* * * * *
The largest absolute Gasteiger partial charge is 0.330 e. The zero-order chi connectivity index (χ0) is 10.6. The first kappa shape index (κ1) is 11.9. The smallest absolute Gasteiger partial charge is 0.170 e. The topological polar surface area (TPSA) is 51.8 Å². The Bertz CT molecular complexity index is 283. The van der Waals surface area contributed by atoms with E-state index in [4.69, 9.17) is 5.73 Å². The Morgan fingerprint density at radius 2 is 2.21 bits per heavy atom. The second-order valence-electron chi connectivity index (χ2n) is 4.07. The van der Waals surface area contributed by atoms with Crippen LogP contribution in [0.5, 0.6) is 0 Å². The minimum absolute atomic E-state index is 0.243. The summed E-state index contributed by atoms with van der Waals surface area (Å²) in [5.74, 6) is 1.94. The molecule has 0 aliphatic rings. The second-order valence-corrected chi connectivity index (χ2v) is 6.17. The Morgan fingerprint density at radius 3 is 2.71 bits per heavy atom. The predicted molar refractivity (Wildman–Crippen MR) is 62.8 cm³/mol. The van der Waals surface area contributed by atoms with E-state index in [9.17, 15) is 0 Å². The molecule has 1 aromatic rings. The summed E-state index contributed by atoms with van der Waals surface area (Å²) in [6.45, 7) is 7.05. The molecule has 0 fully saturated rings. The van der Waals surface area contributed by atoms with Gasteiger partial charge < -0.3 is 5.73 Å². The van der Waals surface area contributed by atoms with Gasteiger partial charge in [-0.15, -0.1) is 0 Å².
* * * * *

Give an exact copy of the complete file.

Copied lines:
The largest absolute Gasteiger partial charge is 0.330 e. The zero-order chi connectivity index (χ0) is 10.6. The first kappa shape index (κ1) is 11.9. The smallest absolute Gasteiger partial charge is 0.170 e. The topological polar surface area (TPSA) is 51.8 Å². The Bertz CT molecular complexity index is 283. The van der Waals surface area contributed by atoms with E-state index in [4.69, 9.17) is 5.73 Å². The Morgan fingerprint density at radius 2 is 2.21 bits per heavy atom. The second-order valence-electron chi connectivity index (χ2n) is 4.07. The van der Waals surface area contributed by atoms with Crippen LogP contribution in [0.5, 0.6) is 0 Å². The minimum absolute atomic E-state index is 0.243. The summed E-state index contributed by atoms with van der Waals surface area (Å²) in [5.74, 6) is 1.94. The molecule has 0 aliphatic rings. The second-order valence-corrected chi connectivity index (χ2v) is 6.17. The Morgan fingerprint density at radius 3 is 2.71 bits per heavy atom. The predicted molar refractivity (Wildman–Crippen MR) is 62.8 cm³/mol. The van der Waals surface area contributed by atoms with E-state index in [9.17, 15) is 0 Å². The molecule has 1 aromatic rings. The summed E-state index contributed by atoms with van der Waals surface area (Å²) in [6.45, 7) is 7.05. The molecule has 0 fully saturated rings. The van der Waals surface area contributed by atoms with Gasteiger partial charge < -0.3 is 5.73 Å². The van der Waals surface area contributed by atoms with Gasteiger partial charge in [-0.15, -0.1) is 0 Å².